A few links for you as Tuesday turns to Wednesday ...
--- First, our story in today’s newspaper, which features Elijah Qualls’ search for feedback from opposing offensive linemen.
SEATTLE -- As Elijah Qualls discussed his team’s loss to the Stanford Cardinal on Saturday night, the topic turned, unsurprisingly, to Stanford’s massive offensive line. And to senior guard Joshua Garnett, in particular.
Qualls, the Washington Huskies’ starting nose tackle, was impressed. He knew Garnett was a likely All-American and an NFL prospect, but it was clear that Qualls respected him even more after bashing heads with him for four quarters.
Qualls called Garnett “a hell of a pass blocker,” and said “he got me stuck on a few.”
And then the 6-foot-1, 311-pound sophomore said something … different.
“I told him after the game, ‘I’m hitting you up later, and I want you to tell me what I need to do better,’ ” Qualls said. “ ‘What did you feel like were my weaknesses, and what did you feel like were my strengths?’ ”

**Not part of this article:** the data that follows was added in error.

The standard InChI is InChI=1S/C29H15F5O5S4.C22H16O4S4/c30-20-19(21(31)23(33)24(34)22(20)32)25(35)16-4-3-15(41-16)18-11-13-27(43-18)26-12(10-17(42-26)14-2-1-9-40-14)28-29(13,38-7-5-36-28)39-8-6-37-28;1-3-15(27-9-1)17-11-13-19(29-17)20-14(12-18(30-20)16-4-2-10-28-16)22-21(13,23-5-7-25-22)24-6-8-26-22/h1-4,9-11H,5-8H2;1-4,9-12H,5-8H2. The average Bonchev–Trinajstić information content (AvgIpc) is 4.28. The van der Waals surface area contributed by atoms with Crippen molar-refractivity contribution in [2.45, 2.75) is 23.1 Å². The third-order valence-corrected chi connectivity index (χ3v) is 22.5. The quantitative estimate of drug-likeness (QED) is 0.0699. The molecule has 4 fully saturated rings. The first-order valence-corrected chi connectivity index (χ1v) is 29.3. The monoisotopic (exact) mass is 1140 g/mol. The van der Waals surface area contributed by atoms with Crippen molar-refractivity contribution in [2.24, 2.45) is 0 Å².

That’s a new one. Athletes seek constantly to improve and refine and mature, searching endlessly for the slightest advantage over the opponent. But it’s not often that you hear of a player who possesses the necessary humility to ask that opponent for pointers.
Watching film one day, Qualls said, the idea simply came to him. Coaches watch copious amounts of film, then identify and correct as many errors as possible before next week’s game. Players watch more film on their own, obsessing over technique and consistency.
That’s all plenty constructive, Qualls says. But then, he thought, “why don’t I just ask the person I went against how I can get better?”
Christian Caple can be reached at firstname.lastname@example.org. Twitter: @ChristianCaple